The big news is the seven-speed DCT dual-clutch automatic transmission with paddles that you'll never use, in place of the old six-speed with torque converter, helping to improve fuel economy from a claimed 5.6 litres per 100km to 5.1L/100km on the combined-cycle. We averaged about 6.5L/100km on the launch.
It’s still a very refined engine that transmits few vibrations into the cabin, though it’s no ‘performance diesel’ like the Mazda 6’s 129kW/420Nm unit. It shuffles the circa 1600kg-1700kg i40 along well enough, and is a comfortable cruiser, but lacks the 6’s immediate punch from take-off. You'll also feel the odd downshift on hill climbs, though it's not overly deficient in torque.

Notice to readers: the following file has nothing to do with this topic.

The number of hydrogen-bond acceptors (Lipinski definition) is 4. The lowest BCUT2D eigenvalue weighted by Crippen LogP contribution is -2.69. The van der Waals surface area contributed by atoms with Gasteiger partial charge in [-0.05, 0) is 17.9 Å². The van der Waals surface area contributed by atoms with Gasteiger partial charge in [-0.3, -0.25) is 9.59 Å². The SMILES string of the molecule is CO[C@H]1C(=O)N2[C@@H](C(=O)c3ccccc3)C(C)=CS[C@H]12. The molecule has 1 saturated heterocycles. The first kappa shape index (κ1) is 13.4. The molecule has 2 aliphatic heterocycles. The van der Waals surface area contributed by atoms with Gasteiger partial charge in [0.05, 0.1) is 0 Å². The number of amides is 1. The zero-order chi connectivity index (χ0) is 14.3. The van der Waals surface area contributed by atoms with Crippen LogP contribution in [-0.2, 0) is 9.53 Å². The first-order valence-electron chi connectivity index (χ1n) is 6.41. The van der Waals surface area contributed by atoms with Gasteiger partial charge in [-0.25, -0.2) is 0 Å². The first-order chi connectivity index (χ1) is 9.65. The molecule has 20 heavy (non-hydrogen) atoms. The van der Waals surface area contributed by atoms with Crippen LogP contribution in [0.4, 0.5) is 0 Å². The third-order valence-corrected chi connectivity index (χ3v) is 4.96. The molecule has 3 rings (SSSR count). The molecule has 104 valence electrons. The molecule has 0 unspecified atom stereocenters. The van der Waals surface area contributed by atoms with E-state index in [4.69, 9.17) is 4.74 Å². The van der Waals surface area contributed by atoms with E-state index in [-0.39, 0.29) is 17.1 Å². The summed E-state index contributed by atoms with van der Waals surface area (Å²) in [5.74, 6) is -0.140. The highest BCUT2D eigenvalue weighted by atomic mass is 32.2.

As with all dual-clutch transmissions, you trade quicker shifts for the odd moment of initial hesitation in urban confines, and it will not rapidly change two cogs in the manner of a Volkswagen DSG. A colleague a CarAdvice found the odd patch of shuddering in stop-start traffic, though if you adjust your driving style I found it smooth enough in general duties.
We didn’t drive the petrol, but the updated 2.0-litre unit, according the spec sheet, generates 121kW/203Nm — 10kW/11Nm lower than before. We’ll have to get one through the garage soon…
The i40 has always been one of the better-handling Hyundais, but Hyundai’s Australia suspension tuning team has gone to work nevertheless. It says it has shrunk the stabiliser bars to boost road feedback through the steering wheel, which is hooked up to a re-jigged electric motor.